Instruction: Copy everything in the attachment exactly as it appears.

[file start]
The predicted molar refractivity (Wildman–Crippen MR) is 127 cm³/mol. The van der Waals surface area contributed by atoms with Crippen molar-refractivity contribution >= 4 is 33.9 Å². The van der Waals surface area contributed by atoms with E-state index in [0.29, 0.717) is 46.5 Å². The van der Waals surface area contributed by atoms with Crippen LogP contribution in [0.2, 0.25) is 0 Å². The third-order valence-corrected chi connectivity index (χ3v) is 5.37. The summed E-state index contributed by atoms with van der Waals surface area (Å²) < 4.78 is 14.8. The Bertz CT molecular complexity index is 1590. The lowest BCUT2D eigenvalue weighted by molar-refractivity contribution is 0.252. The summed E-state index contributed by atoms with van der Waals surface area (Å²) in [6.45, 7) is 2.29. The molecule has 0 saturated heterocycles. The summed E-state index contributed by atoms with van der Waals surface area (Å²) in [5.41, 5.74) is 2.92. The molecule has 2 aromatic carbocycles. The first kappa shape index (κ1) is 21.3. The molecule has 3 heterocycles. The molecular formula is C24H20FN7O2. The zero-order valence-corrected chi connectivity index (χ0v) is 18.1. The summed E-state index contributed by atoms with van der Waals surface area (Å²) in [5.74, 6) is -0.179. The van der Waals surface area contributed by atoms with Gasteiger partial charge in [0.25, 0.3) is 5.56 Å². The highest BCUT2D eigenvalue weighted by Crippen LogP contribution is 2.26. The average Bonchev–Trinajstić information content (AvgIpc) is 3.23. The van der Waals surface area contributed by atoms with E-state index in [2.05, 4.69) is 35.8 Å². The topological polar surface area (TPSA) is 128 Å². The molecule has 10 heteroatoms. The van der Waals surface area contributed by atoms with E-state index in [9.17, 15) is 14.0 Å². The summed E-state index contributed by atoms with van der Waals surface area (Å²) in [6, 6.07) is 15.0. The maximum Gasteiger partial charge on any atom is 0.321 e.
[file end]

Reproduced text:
The predicted molar refractivity (Wildman–Crippen MR) is 127 cm³/mol. The van der Waals surface area contributed by atoms with Crippen molar-refractivity contribution >= 4 is 33.9 Å². The van der Waals surface area contributed by atoms with E-state index in [0.29, 0.717) is 46.5 Å². The van der Waals surface area contributed by atoms with Crippen LogP contribution in [0.2, 0.25) is 0 Å². The third-order valence-corrected chi connectivity index (χ3v) is 5.37. The summed E-state index contributed by atoms with van der Waals surface area (Å²) < 4.78 is 14.8. The Bertz CT molecular complexity index is 1590. The lowest BCUT2D eigenvalue weighted by molar-refractivity contribution is 0.252. The summed E-state index contributed by atoms with van der Waals surface area (Å²) in [6.45, 7) is 2.29. The molecule has 0 saturated heterocycles. The summed E-state index contributed by atoms with van der Waals surface area (Å²) in [5.41, 5.74) is 2.92. The molecule has 2 aromatic carbocycles. The first kappa shape index (κ1) is 21.3. The molecule has 3 heterocycles. The molecular formula is C24H20FN7O2. The zero-order valence-corrected chi connectivity index (χ0v) is 18.1. The summed E-state index contributed by atoms with van der Waals surface area (Å²) in [5.74, 6) is -0.179. The van der Waals surface area contributed by atoms with Gasteiger partial charge in [0.25, 0.3) is 5.56 Å². The highest BCUT2D eigenvalue weighted by Crippen LogP contribution is 2.26. The average Bonchev–Trinajstić information content (AvgIpc) is 3.23. The van der Waals surface area contributed by atoms with E-state index in [2.05, 4.69) is 35.8 Å². The topological polar surface area (TPSA) is 128 Å². The molecule has 10 heteroatoms. The van der Waals surface area contributed by atoms with E-state index in [9.17, 15) is 14.0 Å². The summed E-state index contributed by atoms with van der Waals surface area (Å²) in [6, 6.07) is 15.0. The maximum Gasteiger partial charge on any atom is 0.321 e.